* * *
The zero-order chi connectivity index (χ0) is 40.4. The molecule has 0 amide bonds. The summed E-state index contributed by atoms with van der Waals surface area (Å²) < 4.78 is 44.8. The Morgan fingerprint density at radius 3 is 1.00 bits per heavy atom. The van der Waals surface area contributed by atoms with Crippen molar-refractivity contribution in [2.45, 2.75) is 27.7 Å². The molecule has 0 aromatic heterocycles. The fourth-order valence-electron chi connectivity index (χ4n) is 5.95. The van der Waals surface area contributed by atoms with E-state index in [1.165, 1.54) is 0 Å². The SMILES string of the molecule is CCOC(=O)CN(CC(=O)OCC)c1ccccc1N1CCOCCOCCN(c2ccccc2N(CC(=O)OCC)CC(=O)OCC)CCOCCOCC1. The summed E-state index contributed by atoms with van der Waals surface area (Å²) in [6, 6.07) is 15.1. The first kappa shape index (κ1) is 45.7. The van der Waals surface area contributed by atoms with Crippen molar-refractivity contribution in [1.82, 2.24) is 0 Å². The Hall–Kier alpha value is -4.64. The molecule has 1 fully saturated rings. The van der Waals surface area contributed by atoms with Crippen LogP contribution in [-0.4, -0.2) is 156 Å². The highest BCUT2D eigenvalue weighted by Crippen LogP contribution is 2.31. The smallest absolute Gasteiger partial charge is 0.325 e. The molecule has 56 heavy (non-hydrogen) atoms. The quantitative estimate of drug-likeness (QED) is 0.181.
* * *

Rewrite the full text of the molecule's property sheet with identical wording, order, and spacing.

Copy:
The zero-order chi connectivity index (χ0) is 40.4. The molecule has 0 amide bonds. The summed E-state index contributed by atoms with van der Waals surface area (Å²) < 4.78 is 44.8. The Morgan fingerprint density at radius 3 is 1.00 bits per heavy atom. The van der Waals surface area contributed by atoms with Crippen molar-refractivity contribution in [2.45, 2.75) is 27.7 Å². The molecule has 0 aromatic heterocycles. The fourth-order valence-electron chi connectivity index (χ4n) is 5.95. The van der Waals surface area contributed by atoms with E-state index in [1.165, 1.54) is 0 Å². The SMILES string of the molecule is CCOC(=O)CN(CC(=O)OCC)c1ccccc1N1CCOCCOCCN(c2ccccc2N(CC(=O)OCC)CC(=O)OCC)CCOCCOCC1. The summed E-state index contributed by atoms with van der Waals surface area (Å²) in [6, 6.07) is 15.1. The first kappa shape index (κ1) is 45.7. The van der Waals surface area contributed by atoms with Crippen molar-refractivity contribution in [1.82, 2.24) is 0 Å². The Hall–Kier alpha value is -4.64. The molecule has 1 fully saturated rings. The van der Waals surface area contributed by atoms with Crippen LogP contribution in [-0.4, -0.2) is 156 Å². The highest BCUT2D eigenvalue weighted by Crippen LogP contribution is 2.31. The smallest absolute Gasteiger partial charge is 0.325 e. The molecule has 56 heavy (non-hydrogen) atoms. The quantitative estimate of drug-likeness (QED) is 0.181.